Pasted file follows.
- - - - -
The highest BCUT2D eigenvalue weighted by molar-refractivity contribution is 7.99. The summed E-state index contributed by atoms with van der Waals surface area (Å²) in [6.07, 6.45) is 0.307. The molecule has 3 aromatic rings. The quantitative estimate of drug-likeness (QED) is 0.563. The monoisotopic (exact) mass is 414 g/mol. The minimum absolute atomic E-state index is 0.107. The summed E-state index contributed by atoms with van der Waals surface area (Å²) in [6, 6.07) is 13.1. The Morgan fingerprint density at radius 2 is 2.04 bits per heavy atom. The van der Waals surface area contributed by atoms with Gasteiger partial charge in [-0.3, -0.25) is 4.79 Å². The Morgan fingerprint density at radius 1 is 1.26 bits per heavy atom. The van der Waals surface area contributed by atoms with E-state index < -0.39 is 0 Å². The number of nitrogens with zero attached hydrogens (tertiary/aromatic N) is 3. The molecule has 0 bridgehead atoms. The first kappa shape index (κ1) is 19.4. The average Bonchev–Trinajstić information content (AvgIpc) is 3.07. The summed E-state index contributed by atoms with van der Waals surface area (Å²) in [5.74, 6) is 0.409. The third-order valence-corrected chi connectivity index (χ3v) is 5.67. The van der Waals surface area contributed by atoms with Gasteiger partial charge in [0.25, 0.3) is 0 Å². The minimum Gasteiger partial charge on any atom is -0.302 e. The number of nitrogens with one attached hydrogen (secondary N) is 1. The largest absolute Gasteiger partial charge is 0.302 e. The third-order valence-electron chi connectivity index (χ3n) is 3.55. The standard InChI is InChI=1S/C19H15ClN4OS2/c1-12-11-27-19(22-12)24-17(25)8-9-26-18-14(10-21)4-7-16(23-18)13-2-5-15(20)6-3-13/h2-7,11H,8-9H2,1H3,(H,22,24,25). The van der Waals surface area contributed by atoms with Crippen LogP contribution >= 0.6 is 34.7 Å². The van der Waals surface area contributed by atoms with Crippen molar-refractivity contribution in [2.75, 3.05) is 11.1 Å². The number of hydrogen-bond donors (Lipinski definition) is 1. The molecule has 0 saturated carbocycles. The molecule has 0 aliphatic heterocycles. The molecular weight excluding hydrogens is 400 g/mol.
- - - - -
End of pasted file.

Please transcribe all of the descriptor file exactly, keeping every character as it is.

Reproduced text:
The highest BCUT2D eigenvalue weighted by molar-refractivity contribution is 7.99. The summed E-state index contributed by atoms with van der Waals surface area (Å²) in [6.07, 6.45) is 0.307. The molecule has 3 aromatic rings. The quantitative estimate of drug-likeness (QED) is 0.563. The monoisotopic (exact) mass is 414 g/mol. The minimum absolute atomic E-state index is 0.107. The summed E-state index contributed by atoms with van der Waals surface area (Å²) in [6, 6.07) is 13.1. The Morgan fingerprint density at radius 2 is 2.04 bits per heavy atom. The van der Waals surface area contributed by atoms with Gasteiger partial charge in [-0.3, -0.25) is 4.79 Å². The Morgan fingerprint density at radius 1 is 1.26 bits per heavy atom. The van der Waals surface area contributed by atoms with E-state index < -0.39 is 0 Å². The number of nitrogens with zero attached hydrogens (tertiary/aromatic N) is 3. The molecule has 0 bridgehead atoms. The first kappa shape index (κ1) is 19.4. The average Bonchev–Trinajstić information content (AvgIpc) is 3.07. The summed E-state index contributed by atoms with van der Waals surface area (Å²) in [5.74, 6) is 0.409. The third-order valence-corrected chi connectivity index (χ3v) is 5.67. The van der Waals surface area contributed by atoms with Gasteiger partial charge in [0.25, 0.3) is 0 Å². The minimum Gasteiger partial charge on any atom is -0.302 e. The number of nitrogens with one attached hydrogen (secondary N) is 1. The largest absolute Gasteiger partial charge is 0.302 e. The third-order valence-electron chi connectivity index (χ3n) is 3.55. The standard InChI is InChI=1S/C19H15ClN4OS2/c1-12-11-27-19(22-12)24-17(25)8-9-26-18-14(10-21)4-7-16(23-18)13-2-5-15(20)6-3-13/h2-7,11H,8-9H2,1H3,(H,22,24,25). The van der Waals surface area contributed by atoms with Crippen LogP contribution >= 0.6 is 34.7 Å². The van der Waals surface area contributed by atoms with Crippen molar-refractivity contribution in [2.75, 3.05) is 11.1 Å². The number of hydrogen-bond donors (Lipinski definition) is 1. The molecule has 0 saturated carbocycles. The molecule has 0 aliphatic heterocycles. The molecular weight excluding hydrogens is 400 g/mol.